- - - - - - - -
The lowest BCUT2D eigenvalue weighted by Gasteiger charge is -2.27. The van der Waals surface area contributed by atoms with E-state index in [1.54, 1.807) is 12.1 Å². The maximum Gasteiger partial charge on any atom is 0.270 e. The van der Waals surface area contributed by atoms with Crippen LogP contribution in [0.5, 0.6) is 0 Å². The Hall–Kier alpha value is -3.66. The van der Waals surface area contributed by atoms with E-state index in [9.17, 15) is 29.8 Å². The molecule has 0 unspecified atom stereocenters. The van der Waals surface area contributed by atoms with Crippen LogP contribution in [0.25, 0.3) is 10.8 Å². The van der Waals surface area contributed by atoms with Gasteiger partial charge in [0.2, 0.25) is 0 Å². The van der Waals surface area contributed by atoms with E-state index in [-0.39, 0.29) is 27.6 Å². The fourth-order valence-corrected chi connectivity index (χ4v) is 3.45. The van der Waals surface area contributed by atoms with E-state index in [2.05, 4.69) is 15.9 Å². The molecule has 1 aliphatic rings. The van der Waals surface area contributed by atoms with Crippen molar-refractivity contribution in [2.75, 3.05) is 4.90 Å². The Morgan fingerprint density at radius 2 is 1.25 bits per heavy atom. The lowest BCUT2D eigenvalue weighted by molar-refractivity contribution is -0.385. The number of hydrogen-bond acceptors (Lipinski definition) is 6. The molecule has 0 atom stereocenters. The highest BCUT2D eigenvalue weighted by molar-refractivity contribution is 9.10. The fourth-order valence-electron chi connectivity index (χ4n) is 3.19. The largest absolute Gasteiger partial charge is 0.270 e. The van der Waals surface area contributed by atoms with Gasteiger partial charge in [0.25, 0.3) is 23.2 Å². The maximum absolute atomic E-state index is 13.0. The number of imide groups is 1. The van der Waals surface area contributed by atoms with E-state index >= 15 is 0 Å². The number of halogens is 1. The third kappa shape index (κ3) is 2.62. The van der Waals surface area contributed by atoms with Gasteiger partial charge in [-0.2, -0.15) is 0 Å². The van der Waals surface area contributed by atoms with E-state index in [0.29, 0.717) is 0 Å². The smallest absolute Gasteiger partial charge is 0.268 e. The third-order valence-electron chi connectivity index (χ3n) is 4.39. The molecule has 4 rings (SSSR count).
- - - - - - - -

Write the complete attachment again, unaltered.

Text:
The lowest BCUT2D eigenvalue weighted by Gasteiger charge is -2.27. The van der Waals surface area contributed by atoms with E-state index in [1.54, 1.807) is 12.1 Å². The maximum Gasteiger partial charge on any atom is 0.270 e. The van der Waals surface area contributed by atoms with Crippen LogP contribution in [0.5, 0.6) is 0 Å². The Hall–Kier alpha value is -3.66. The van der Waals surface area contributed by atoms with E-state index in [9.17, 15) is 29.8 Å². The molecule has 0 unspecified atom stereocenters. The van der Waals surface area contributed by atoms with Crippen LogP contribution in [0.25, 0.3) is 10.8 Å². The van der Waals surface area contributed by atoms with Gasteiger partial charge in [0.2, 0.25) is 0 Å². The van der Waals surface area contributed by atoms with E-state index in [-0.39, 0.29) is 27.6 Å². The fourth-order valence-corrected chi connectivity index (χ4v) is 3.45. The van der Waals surface area contributed by atoms with E-state index in [2.05, 4.69) is 15.9 Å². The molecule has 1 aliphatic rings. The van der Waals surface area contributed by atoms with Crippen molar-refractivity contribution in [2.75, 3.05) is 4.90 Å². The Morgan fingerprint density at radius 2 is 1.25 bits per heavy atom. The lowest BCUT2D eigenvalue weighted by molar-refractivity contribution is -0.385. The number of hydrogen-bond acceptors (Lipinski definition) is 6. The molecule has 0 atom stereocenters. The highest BCUT2D eigenvalue weighted by molar-refractivity contribution is 9.10. The fourth-order valence-electron chi connectivity index (χ4n) is 3.19. The largest absolute Gasteiger partial charge is 0.270 e. The van der Waals surface area contributed by atoms with Gasteiger partial charge in [0.25, 0.3) is 23.2 Å². The maximum absolute atomic E-state index is 13.0. The number of imide groups is 1. The van der Waals surface area contributed by atoms with E-state index >= 15 is 0 Å². The number of halogens is 1. The third kappa shape index (κ3) is 2.62. The van der Waals surface area contributed by atoms with Gasteiger partial charge in [-0.2, -0.15) is 0 Å². The van der Waals surface area contributed by atoms with E-state index in [0.29, 0.717) is 0 Å². The smallest absolute Gasteiger partial charge is 0.268 e. The third-order valence-electron chi connectivity index (χ3n) is 4.39. The molecule has 4 rings (SSSR count).